So, Don't Want Oncor Touching Your Trees, Hunh? Well, It's Got an Idea 'Bout That ...

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oncortreetrimming.jpg
Oncor
Got home from the Rangers-Angels game last night 'round 11ish only to find two Oncor trucks parked on the street behind the house. Seems they'd been called to emergencarily trim trees in the power lines causing sparks to shoot high into the night sky. Which is funny: I've been up Oncor's ass for months about limbs tangled in the lines behind my house, not 50 feet from last night's fireworks display. And, still, nothing. This, despite the fact that, oh, just a few days ago sparks were once more raining down in the alley.

Oh, well. Gives me something pretty to look at. Especially when it's windy.

Guess I could call Brenda Jackson. I should call Brenda Jackson. I'll call Brenda Jackson.

Till I find the time between Unfair Park items, Oncor sends word: It's rolling out two tree-trimming "pilot programs" based on complaints from touchy customers. And, wow, is it touchy-feely all right:
The first [program] will deploy a team of certified arborists who as part of the pre-planning process will personally meet with customers whose trees need to be pruned to minimize outages, and the second will allow the customers at their cost to decide on a minimum pruning option. ... For the pre-planning pilot, arborists will be visiting with customers prior to pruning to explain what they can expect and provide answers to their questions about the pruning that is needed. The arborists will be meeting at the customers' homes so each cut on each tree can be discussed if the customer desires.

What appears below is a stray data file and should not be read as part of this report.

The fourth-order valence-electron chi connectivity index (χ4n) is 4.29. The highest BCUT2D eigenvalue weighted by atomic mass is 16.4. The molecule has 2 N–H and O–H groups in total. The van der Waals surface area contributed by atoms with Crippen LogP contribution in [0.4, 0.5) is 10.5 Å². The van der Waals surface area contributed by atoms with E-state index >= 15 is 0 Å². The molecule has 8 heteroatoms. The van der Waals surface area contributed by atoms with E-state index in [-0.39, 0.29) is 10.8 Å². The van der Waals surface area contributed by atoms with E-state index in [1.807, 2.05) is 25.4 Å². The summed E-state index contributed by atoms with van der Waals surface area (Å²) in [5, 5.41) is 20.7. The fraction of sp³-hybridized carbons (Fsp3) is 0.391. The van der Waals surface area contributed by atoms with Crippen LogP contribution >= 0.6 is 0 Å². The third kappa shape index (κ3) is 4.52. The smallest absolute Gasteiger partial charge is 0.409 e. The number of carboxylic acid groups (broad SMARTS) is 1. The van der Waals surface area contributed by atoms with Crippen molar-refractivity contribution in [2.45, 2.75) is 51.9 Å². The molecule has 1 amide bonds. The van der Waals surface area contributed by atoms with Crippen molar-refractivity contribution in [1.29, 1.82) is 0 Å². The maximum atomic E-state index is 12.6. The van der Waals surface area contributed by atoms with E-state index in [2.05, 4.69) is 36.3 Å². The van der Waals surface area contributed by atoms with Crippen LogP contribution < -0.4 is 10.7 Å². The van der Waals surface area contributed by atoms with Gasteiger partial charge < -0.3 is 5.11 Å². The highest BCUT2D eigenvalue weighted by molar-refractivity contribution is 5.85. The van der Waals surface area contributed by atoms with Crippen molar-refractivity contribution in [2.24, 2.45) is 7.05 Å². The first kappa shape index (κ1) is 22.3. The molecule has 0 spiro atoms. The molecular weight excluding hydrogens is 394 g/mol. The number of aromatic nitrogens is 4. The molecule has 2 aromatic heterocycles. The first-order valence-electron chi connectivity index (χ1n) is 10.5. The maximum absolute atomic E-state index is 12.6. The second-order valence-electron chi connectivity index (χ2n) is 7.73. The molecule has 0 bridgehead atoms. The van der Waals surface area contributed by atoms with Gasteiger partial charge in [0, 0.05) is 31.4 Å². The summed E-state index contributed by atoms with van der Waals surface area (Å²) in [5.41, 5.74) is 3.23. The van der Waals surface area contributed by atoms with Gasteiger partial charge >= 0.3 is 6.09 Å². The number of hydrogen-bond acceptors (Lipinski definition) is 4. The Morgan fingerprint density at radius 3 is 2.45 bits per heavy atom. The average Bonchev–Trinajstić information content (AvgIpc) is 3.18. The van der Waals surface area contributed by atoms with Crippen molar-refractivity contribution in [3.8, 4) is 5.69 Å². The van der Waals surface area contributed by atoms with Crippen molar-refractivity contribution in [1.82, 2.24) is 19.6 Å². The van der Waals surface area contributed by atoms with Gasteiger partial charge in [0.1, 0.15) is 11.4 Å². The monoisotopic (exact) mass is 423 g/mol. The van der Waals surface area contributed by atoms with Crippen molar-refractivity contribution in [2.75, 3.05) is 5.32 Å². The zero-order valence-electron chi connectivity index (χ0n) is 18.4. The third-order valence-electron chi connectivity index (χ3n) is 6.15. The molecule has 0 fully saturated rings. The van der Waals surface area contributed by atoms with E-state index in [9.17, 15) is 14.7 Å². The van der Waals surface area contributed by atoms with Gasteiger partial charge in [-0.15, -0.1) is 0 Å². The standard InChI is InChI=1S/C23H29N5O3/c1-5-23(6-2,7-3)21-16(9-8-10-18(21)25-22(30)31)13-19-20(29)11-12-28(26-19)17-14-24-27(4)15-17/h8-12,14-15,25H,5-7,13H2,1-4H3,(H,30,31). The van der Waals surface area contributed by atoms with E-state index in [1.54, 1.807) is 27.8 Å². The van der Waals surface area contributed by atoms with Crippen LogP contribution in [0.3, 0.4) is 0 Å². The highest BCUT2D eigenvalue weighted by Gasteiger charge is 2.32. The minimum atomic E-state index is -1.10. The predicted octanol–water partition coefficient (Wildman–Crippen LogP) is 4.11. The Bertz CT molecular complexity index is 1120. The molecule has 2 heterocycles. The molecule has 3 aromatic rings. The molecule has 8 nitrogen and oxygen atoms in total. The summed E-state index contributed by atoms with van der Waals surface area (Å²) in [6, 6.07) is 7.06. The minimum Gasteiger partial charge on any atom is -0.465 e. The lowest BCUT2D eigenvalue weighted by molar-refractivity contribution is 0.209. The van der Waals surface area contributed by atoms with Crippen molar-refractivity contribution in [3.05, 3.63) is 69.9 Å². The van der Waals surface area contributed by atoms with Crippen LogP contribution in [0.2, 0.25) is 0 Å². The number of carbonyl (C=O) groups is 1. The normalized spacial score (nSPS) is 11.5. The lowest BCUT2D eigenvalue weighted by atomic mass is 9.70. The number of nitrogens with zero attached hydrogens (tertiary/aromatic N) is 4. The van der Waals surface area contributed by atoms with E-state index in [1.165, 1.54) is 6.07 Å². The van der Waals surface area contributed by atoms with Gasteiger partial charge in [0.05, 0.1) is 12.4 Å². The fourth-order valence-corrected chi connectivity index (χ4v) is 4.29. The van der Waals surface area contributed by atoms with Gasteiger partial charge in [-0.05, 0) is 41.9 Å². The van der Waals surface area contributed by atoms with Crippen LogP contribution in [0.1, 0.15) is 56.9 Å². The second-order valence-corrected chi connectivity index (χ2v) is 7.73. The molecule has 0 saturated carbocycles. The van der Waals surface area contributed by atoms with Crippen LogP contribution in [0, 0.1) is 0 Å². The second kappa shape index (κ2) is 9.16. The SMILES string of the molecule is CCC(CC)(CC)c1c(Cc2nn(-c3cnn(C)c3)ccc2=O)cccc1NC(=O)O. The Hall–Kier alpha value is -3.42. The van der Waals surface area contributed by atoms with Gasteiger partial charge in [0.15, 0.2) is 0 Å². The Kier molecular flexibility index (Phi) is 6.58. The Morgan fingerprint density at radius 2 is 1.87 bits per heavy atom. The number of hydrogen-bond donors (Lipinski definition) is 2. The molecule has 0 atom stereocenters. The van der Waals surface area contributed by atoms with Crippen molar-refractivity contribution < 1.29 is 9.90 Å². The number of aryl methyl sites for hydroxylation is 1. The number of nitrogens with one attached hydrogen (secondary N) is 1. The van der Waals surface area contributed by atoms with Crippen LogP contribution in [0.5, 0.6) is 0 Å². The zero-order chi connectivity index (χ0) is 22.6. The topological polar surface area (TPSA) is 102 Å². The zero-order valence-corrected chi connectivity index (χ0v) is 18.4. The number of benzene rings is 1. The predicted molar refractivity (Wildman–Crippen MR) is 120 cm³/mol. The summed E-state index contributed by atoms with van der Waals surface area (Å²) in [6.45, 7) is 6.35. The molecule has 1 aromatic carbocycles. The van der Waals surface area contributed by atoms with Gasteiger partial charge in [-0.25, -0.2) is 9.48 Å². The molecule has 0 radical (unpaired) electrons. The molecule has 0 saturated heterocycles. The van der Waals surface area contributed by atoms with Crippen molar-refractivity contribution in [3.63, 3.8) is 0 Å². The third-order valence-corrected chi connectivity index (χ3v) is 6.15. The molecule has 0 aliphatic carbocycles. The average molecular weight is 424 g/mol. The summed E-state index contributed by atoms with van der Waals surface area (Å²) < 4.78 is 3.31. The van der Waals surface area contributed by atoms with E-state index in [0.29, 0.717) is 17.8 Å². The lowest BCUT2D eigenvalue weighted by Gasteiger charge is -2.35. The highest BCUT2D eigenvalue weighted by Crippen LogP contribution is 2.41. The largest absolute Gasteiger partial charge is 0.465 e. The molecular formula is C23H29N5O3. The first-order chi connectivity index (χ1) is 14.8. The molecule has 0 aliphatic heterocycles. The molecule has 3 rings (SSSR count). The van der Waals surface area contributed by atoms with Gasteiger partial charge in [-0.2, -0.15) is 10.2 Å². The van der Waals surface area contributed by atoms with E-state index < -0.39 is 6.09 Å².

For the alternate tree maintenance agreement, customers will sign a contract agreeing to hire a line-clearance qualified tree company to prune their trees to a distance that best meets their needs. Oncor would prune the first seven feet away from the lines -- maintaining the minimum required by the state and giving the customer time to shop for a line-clearance qualified tree company -- allowing customers to decide how much more to prune. With the contract, the customer agrees to keep the lines outside of the seven-foot zone.
Lakewood's up first. Of course it is. Son of a birch.


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